Comedian Jim Gaffigan gives his thoughts on fatherhood, being a better man, what it means to consume pornography, and how men should and do treat women for a bit more than six minutes over at Big Think. So just to be clear, I really like Jim Gaffigan. I’ve seen his comedy specials and I think he’s one of the funniest guys working today. His episode of Jerry Seinfeld’s ‘Comedians in Cars Getting Coffee‘ is epic.

Go ahead and spend six of your minutes with him. Worth your time.

He’s right — so much has changed in just a quick generation forĀ everyone, not just men. I’ve seen ‘Match Game,’ too, and it’s terrible. No decent man would talk to a woman that way today, nor should he.

The only place I veer from Gaffigan is on the tense of the verb ‘changed’. I think the rules are still changing for men (and women). I think we are in a remarkable time of continuing change. I think of it as a sort of New Age of Enlightenment for men.

Listen to what Gaffigan is saying. You just can’t be a cad anymore (you couldn’t before, but now our society has sort of woken up to it, and talks about it out loud).

Some of this, I think, is tied up in the conversation we’re having about gender as well. What does “man” and “woman” mean, and the fact that we need to recognize, accept, and love those who question their own gender identity. It’s a whole new way of thinking, and not one society has allowed for this in traditional male role models.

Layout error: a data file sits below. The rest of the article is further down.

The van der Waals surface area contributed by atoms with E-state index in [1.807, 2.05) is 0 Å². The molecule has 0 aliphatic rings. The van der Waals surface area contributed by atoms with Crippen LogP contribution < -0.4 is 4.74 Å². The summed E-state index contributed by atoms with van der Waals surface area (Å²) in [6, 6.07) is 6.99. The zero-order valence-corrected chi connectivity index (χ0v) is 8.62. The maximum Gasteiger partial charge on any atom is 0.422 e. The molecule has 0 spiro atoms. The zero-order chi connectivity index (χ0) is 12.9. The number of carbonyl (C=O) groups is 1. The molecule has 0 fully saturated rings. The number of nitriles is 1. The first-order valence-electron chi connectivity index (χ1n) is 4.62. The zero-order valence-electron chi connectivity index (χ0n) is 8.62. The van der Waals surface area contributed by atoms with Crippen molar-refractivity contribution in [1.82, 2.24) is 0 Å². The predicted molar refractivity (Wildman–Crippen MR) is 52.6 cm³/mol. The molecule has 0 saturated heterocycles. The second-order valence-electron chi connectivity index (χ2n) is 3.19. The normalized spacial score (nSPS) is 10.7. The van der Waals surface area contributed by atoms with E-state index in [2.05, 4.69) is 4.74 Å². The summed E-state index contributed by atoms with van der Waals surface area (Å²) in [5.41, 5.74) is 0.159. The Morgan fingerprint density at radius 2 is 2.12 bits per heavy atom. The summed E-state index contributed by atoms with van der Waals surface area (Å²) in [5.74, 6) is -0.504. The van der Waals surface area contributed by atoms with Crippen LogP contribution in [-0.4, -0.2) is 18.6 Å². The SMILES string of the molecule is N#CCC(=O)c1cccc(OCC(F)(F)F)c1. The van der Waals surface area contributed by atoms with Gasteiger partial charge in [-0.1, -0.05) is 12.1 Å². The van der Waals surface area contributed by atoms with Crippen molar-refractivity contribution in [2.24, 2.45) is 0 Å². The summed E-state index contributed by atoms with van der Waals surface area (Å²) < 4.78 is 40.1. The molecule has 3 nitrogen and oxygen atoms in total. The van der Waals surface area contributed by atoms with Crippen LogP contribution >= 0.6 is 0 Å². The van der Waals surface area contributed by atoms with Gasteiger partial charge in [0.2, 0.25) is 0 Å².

So it’s new, it’s change (and hope; hope for a better world), it’s a revolution.

But that’s the thing: revolutions don’t happen in a vacuum. Change is never one-sided, it is a struggle, it is, at the very least, ongoing.

Which is another way of saying there is opposition. There are men, and we all know them, who oppose this idea, who will fight it until they die.

The easy example is Donald Trump, who was named Time Magazine’s ‘Person of the Year.’ He said he would have preferred to be named ‘ManĀ of the Year’ because ‘person’ is too politically correct.

Just let that marinate for a moment.

Aside from the eye-rolling thin-skinned-ness of that, it’s a pretty good demonstration of what men who want to move forward are up against everywhere.

I do believe that the arc of the moral universe bends towards justice, but change does take time, and it’s often a fight.

I also believe that we use the tools we have to make change. What Gaffigan said about being a steward of the world for our children was right on, too. So beyond working in politics and government, beyond writing a blog post, I know the best thing I can do is work hard to make sure my own son is a better man than me (and to make sure my daughter knows she can do anything she wants, she can be anyone she wants and no man — no one at all — can stop her).

Maybe the revolution will have advanced and settled by the time Finnegan is my age. I hope so.